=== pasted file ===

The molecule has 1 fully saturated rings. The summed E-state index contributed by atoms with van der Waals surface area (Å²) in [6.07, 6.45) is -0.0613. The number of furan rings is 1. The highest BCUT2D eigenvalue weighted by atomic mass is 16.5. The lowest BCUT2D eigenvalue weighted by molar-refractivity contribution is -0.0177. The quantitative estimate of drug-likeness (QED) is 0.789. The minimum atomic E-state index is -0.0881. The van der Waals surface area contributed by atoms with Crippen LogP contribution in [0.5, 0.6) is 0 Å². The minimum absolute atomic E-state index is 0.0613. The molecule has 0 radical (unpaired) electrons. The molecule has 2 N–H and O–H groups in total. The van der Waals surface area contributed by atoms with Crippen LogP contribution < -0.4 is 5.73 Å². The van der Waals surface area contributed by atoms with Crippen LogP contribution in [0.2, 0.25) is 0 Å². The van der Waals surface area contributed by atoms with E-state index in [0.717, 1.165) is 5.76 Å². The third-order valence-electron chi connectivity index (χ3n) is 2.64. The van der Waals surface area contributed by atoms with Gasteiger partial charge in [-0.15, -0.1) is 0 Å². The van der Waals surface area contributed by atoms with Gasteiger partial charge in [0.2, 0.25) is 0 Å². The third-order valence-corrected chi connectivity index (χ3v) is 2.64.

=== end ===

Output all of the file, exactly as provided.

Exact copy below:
The molecule has 1 fully saturated rings. The summed E-state index contributed by atoms with van der Waals surface area (Å²) in [6.07, 6.45) is -0.0613. The number of furan rings is 1. The highest BCUT2D eigenvalue weighted by atomic mass is 16.5. The lowest BCUT2D eigenvalue weighted by molar-refractivity contribution is -0.0177. The quantitative estimate of drug-likeness (QED) is 0.789. The minimum atomic E-state index is -0.0881. The van der Waals surface area contributed by atoms with Crippen LogP contribution in [0.5, 0.6) is 0 Å². The minimum absolute atomic E-state index is 0.0613. The molecule has 0 radical (unpaired) electrons. The molecule has 2 N–H and O–H groups in total. The van der Waals surface area contributed by atoms with Crippen LogP contribution < -0.4 is 5.73 Å². The van der Waals surface area contributed by atoms with Crippen LogP contribution in [0.2, 0.25) is 0 Å². The van der Waals surface area contributed by atoms with E-state index in [0.717, 1.165) is 5.76 Å². The third-order valence-electron chi connectivity index (χ3n) is 2.64. The van der Waals surface area contributed by atoms with Gasteiger partial charge in [-0.15, -0.1) is 0 Å². The van der Waals surface area contributed by atoms with Gasteiger partial charge in [0.2, 0.25) is 0 Å². The third-order valence-corrected chi connectivity index (χ3v) is 2.64.